Kissing Fish: christianity for people who don't like christianity   by Roger Wolsey

published January, 11 2011

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            What I have presented as progressive Christianity isn’t new.  I haven’t invented something from out of the blue.  It’s just as biblically based as other Christianities that are out there in the marketplace of ideas.  I should make it clear that progressive Christianity goes far beyond the notions and ideas that I’ve stated in this book.  It’s a diverse and eclectic approach so no single text could ever capture all of its variances. 

            Progressive Christianity is about loving more deeply and living more meaningfully.  It’s about following Jesus’ invitations for practicing radical compassion and loving-kindness, living-out Jesus’ Kingdom values, and experiencing a fuller, more profoundly connected and meaningful life.  You don’t have to believe in any of the theologies about God that have been used to damn, judge or exclude people.  You don’t have to believe in Satan or the Devil.  You don’t have to believe in Heaven or Hell.  You don’t have to believe in a virgin birth or a physical resurrection, or that someone walked on water, or that Christianity is the only way that God is at work in the world (though many progressive Christians believe many of those things).  Instead, it’s about cultivating a sense of appreciation for what God has done for the world though Jesus.  It’s about nurturing direct experience with the Divine and practical actions to inclusively live in right relationships and make a positive difference in the world in the name of Christ – without denying that God is at work in the world in other ways.

Both Conservative and Progressive Christianity feed people’s souls.  Both are “bread” – even if they’re on different ends of the table.[1]  It’s not an either/or situation, and they aren’t necessarily mutually exclusive.  Both perspectives have their strengths and they each have certain dangers.  The risk of Conservative Christianity is that it reduces things to shallow sentimentalism and symbolism or depicts a God who is too harsh, demanding, exclusive and mean – a god who many can’t worship.  The risk of the progressive approach to Christianity is that it reduces things to overly cerebral universalism or depicts an impotent, amorphous, fuzzy sort of God who doesn’t seem to be worthy of worshipping.  I’d like to think that depiction of progressive Christianity is unfair and that the theology presented in this book is more robust, specific, and compelling.  This will be up to each reader to determine for him or herself.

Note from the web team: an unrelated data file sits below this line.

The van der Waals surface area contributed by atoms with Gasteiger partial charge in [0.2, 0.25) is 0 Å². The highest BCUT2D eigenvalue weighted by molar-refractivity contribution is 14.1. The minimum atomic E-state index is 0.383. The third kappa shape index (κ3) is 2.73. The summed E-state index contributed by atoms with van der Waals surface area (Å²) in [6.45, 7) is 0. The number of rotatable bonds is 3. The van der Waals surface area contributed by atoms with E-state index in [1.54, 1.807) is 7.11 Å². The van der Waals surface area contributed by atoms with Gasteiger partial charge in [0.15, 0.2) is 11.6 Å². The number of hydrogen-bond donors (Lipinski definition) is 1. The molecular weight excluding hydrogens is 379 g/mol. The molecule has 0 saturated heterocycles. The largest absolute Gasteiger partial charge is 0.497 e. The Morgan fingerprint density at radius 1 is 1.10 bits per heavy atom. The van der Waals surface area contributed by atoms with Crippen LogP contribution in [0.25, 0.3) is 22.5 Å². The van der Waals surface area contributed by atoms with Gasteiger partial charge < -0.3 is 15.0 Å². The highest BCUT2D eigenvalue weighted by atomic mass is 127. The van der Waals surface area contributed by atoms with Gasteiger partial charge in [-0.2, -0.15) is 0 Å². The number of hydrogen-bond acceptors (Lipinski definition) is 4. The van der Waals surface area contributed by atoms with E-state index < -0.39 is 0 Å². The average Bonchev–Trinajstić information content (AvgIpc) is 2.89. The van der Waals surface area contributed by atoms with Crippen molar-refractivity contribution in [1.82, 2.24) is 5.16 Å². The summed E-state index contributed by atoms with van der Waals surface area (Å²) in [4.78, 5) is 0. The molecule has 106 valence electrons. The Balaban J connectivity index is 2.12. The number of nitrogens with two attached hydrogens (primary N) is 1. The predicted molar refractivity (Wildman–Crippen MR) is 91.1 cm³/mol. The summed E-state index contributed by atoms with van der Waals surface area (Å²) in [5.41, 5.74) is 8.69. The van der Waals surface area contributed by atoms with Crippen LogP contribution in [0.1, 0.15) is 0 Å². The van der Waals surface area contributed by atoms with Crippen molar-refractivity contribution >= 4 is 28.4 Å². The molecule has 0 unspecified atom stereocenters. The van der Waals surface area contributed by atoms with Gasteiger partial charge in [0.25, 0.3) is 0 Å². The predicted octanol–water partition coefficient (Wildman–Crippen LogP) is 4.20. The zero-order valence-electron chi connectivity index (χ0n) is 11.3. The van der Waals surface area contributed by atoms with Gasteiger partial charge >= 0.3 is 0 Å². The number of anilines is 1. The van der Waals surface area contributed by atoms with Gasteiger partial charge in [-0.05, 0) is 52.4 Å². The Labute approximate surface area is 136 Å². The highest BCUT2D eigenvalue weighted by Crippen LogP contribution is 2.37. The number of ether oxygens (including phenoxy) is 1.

A mature Progressive Christianity acknowledges that God works in many ways and that no one perspective can claim to have the corner on the truth.  Jesus said that people who come to him with a child-like faith are okay (in fact more than okay), and we’re pretty sure he’s okay with those who approach him through other ways too.  People are saved and come to God in different ways.   A man who’s drowning doesn’t care who tosses him a rope!  There’s nothing wrong with a simple, concrete, “Jesus said it, I believe it, that settles it” sort of faith and there’s nothing wrong with an intellectual approach to the faith.  There’s also nothing wrong with a contemplative, mystical take on things.  And there’s nothing wrong with a charismatic, Pentecostalist approach to the faith (I’ve even heard of “Progressive Pentecostalists.”[2]).